Bill at the statehouse would require school boards to oversee sex education curriculum

Posted at 7:36 PM, Jan 31, 2024
and last updated 2024-01-31 19:36:35-05

INDIANAPOLIS — A bill that passed out of the Senate Education Committee on Wednesday would require all sex ed curriculum to be approved by the local school board and posted online.

Right now, in Indiana, parents must provide permission for their student to take sex ed. Children are not forced to take the class.

Senate Bill 128 would mandate a review of sex education curriculum through each school’s school board or governing body.

Those who oppose the bill say school boards can already do this if they choose to. They say it would create more of a burden for educators.

“Under its new requirements, I think many school districts who are already facing strains in terms of staff and resources will just throw their hands up and get rid of traditional sexual education,” Jim May, a parent who opposes the bill and testified in front of lawmakers, said.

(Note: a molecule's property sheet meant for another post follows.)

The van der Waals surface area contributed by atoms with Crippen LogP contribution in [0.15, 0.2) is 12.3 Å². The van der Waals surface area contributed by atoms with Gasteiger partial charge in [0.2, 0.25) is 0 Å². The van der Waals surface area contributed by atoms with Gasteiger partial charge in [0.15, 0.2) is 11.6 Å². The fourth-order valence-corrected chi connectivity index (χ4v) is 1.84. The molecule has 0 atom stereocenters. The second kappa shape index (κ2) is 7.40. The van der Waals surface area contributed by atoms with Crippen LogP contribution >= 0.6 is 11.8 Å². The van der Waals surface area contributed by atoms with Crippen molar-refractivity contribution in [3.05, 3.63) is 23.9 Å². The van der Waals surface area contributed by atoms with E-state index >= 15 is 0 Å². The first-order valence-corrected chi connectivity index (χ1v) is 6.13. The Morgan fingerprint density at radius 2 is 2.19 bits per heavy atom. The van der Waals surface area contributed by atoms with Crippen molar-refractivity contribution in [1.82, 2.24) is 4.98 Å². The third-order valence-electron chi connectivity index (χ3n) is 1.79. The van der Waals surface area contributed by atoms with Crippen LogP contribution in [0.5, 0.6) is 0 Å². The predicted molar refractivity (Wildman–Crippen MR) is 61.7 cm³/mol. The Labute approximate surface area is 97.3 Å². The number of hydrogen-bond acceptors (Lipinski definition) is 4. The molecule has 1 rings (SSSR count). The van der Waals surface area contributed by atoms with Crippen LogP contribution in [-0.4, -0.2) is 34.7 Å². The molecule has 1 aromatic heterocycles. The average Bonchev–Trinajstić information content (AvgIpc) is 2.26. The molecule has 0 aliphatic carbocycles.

Those that support the bill say it will increase transparency and allow parents to know what's being taught to their kids.

“I think it’s good for schools, parents and school board members,” Micah Clark, with the American Family Association of Indiana, said. “It might event cause parents to address this with their child before the school does it which I think is a good thing since parents are the child’s first teacher and primary influence.”

Some people testified that they feel the language in the bill is too broad and that it could potentially eliminate conversations surrounding the LGBTQ community.

The bill passed out of committee with a vote of 8-5, mostly along party lines. It now heads to the full senate for consideration.

Another bill that passed unanimously out of committee would address truancy.

The proposal would require schools that serve students between kindergarten and sixth grade to adopt a truancy prevention policy. The bill also asks for an interim study committee to look at ways to reduce absenteeism.